Stabilization heat treatment is a process performed on chemically stabilized alloys (primarily Stainless Steel) to introduce certain carbides while avoiding others. During welding or other heating processes, sensitization occurs which precipitates chromium carbide at the Heat Affected Zone (HAZ) resulting in a reduced amount of chromium solution in the alloy.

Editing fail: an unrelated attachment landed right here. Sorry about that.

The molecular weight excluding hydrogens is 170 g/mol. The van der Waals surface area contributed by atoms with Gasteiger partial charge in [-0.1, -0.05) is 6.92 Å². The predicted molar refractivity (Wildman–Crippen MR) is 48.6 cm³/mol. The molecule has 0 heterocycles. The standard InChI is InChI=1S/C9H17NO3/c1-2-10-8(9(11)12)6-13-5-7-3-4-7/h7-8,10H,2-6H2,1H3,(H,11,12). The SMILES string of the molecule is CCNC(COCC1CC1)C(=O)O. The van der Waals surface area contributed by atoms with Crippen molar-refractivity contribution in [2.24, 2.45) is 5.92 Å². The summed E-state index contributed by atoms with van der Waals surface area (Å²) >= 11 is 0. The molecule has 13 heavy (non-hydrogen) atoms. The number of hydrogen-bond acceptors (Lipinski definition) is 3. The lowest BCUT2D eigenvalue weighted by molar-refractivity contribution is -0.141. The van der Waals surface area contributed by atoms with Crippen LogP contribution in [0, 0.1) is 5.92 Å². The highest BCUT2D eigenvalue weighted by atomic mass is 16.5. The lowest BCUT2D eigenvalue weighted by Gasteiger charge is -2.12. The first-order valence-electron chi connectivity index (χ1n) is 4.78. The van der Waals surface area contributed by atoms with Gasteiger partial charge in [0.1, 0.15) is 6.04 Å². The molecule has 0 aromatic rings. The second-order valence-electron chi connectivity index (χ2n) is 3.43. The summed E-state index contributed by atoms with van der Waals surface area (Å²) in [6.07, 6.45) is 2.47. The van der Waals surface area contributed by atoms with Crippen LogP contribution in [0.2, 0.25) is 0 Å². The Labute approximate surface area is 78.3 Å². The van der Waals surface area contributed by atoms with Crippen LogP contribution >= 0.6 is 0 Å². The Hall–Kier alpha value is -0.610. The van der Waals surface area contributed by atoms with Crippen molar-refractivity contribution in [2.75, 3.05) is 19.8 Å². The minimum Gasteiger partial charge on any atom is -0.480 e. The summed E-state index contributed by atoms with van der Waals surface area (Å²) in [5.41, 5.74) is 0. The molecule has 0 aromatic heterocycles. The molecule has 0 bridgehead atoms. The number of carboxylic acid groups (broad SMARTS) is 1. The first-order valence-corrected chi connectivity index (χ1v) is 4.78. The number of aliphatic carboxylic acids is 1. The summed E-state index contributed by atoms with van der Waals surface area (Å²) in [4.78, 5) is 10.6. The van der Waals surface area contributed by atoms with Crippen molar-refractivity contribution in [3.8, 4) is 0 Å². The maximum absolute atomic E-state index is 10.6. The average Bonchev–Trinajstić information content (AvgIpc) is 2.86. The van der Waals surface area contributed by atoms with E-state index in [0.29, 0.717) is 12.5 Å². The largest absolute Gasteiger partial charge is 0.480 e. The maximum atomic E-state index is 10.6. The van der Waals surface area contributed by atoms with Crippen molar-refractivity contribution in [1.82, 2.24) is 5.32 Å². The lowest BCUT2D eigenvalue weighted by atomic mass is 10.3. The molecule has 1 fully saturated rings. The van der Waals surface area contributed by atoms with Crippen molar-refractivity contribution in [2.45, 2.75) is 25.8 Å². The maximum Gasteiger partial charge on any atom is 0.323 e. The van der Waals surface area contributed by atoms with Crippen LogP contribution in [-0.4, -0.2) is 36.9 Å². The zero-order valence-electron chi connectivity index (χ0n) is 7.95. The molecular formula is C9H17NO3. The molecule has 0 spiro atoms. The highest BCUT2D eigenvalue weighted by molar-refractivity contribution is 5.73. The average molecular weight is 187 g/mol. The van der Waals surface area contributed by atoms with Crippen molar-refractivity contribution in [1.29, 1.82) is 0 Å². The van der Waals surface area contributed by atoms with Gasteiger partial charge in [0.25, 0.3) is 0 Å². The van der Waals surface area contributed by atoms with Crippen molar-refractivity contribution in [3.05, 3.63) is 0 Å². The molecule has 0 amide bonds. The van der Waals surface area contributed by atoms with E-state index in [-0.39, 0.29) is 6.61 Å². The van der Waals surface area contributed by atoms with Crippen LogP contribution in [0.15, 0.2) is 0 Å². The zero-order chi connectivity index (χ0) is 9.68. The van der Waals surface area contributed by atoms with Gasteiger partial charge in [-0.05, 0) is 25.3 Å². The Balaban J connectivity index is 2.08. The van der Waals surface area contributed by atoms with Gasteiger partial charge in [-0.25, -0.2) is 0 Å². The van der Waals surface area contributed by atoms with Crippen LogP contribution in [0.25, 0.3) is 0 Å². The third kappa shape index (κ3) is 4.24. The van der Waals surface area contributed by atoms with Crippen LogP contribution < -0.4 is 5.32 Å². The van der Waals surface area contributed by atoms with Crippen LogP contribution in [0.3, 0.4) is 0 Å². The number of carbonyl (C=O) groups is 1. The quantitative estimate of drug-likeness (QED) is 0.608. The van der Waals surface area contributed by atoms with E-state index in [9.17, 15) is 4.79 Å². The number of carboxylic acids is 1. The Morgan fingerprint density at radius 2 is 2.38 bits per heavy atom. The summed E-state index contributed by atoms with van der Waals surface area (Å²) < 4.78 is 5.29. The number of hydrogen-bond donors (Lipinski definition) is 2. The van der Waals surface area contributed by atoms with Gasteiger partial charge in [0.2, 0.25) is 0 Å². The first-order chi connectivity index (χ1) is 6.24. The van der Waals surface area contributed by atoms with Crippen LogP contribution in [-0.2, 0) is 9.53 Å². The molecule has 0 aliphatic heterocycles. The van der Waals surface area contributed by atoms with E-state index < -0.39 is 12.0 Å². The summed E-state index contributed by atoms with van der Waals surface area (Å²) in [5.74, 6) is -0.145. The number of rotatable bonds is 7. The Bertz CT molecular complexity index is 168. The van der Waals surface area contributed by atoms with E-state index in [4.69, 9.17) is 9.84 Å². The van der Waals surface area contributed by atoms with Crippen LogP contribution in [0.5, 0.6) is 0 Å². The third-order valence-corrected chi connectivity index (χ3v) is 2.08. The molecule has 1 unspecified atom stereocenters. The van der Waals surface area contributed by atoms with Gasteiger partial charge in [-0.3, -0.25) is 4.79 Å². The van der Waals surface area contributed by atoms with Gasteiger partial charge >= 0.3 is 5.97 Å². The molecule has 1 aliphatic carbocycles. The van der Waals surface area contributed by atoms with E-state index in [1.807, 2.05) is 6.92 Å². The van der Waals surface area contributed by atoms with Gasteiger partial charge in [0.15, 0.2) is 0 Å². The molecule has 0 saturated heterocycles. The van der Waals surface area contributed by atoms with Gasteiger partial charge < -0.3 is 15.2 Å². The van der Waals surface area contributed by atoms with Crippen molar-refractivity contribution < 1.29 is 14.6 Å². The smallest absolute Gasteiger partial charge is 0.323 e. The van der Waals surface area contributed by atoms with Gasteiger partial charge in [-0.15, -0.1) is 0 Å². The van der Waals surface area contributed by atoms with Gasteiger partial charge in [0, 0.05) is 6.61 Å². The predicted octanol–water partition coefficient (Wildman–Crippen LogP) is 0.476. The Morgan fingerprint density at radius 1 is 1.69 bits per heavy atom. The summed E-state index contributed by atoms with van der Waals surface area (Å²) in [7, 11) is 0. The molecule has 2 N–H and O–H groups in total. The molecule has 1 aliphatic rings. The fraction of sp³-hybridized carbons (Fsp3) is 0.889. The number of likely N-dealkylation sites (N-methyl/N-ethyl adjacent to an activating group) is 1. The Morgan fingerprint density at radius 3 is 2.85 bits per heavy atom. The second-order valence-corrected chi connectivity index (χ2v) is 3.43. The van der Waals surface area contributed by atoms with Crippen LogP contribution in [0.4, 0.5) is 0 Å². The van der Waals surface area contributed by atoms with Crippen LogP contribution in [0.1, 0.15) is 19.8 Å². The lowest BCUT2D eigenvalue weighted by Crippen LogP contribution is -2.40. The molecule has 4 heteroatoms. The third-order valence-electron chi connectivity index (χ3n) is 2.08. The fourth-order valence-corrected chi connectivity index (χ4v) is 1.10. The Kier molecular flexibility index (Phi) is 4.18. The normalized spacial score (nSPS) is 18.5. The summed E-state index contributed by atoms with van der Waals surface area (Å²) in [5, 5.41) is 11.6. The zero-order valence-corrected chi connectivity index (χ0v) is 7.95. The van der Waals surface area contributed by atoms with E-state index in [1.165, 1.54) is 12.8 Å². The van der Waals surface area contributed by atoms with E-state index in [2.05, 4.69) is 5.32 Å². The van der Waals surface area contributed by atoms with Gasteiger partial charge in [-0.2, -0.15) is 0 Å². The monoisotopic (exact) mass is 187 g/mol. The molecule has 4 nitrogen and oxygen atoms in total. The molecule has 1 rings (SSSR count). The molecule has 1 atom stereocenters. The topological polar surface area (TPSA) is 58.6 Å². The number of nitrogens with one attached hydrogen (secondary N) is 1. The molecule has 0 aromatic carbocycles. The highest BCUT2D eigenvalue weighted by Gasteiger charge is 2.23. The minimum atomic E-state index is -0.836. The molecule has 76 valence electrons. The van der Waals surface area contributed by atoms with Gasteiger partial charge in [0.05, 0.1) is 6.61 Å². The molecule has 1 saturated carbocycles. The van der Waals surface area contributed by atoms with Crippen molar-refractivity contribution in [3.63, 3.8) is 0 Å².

Depletion occurs at the boundaries of the HAZ and this significantly reduces the grain boundary corrosion resistance. Stabilization heat treatment involves heating the alloy to higher temperatures and maintaining the desired temperature for a set amount of time. This allows the alloy to begin to form other carbides (such as titanium or columbian carbides) for the chromium carbides to remain in solution within the alloy as those carbides hold preferentiality. This form of heat treatment is generally only done on alloys that are already chemically stabilized as titanium or columbian carbides generally do not hold preference over chromium carbides unless chemically stabilized.